Raise your hand if you saw the Francisco Rodriguez to the Brewers trade coming. (crickets)
Did most baseball pundits see Carlos Beltran being worth one of the best pitching prospects in baseball? Nope, but he sure was traded for one in Zack Wheeler.
And currently, many of those same people point to Jose Reyes being a sure-fire goner. Hold your horses. Whether or not he does inevitably leave, give the front office a chance.
Sure, the 2011 season was not overtly successful. The Mets lost more games than they won. But, it also gave me every reason to believe that Alderson knows exactly what he is doing and has a vision to bring this team to a point of long term sustainable success. And, just because he is not making headlines by being the most aggressive pursuer of Reyes, there is difference between being the aggressor and the winner.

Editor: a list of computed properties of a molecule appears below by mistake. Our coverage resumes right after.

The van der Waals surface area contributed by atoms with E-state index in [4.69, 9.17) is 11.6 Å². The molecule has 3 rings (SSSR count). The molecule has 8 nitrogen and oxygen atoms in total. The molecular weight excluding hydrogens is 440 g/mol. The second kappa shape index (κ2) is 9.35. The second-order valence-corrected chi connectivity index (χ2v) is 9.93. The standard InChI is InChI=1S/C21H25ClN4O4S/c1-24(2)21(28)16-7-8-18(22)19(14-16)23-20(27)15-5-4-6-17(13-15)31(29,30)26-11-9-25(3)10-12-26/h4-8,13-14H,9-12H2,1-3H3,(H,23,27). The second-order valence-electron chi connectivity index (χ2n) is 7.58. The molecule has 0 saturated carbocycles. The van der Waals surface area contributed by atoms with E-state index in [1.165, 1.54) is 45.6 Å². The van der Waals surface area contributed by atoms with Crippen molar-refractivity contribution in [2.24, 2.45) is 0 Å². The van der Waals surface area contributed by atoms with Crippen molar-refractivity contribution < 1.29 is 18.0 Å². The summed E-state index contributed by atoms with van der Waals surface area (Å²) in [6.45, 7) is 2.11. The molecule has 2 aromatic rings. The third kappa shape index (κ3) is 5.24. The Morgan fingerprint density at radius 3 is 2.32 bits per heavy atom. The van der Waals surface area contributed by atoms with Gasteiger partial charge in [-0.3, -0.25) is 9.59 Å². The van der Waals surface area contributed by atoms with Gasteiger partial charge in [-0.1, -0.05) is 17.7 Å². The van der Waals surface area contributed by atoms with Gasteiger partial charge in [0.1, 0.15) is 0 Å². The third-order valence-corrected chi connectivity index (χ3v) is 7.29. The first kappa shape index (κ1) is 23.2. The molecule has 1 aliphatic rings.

But, if you read a variety of Mets columnists and beat writers, there is a prevailing sense of dissatisfaction among many (though to be clear, not all) of them.
Adam Rubin of ESPN New York - ”If the ultimate verdict with Reyes is a calculated baseball decision, so be it. But shame on the Mets if he departs and it is primarily payroll-constraint induced.”
Joel Sherman, of the New York Post ”The Mets insist they want to retain Jose Reyes, but at their reasonable price, and well, they should really stop saying that.
It is akin to going into a Mercedes dealership, badly wanting a new model and telling a salesman you are willing to go as high as $5,000 to get one.”
Matt Cerrone and Michael Baron at Mets Blog have been good at responding to these claims. For a good example, read this Mets Blog post by Cerrone.
To me, the most frustrating part about the current complaints with the Mets pursuit of Reyes is that the gripes are impatient. What has Sandy Alderson done wrong to warrant the Hatorade cooler being dumped on his head? He has done nothing but sit down and let the market develop, without blindly calling before he sees the flop.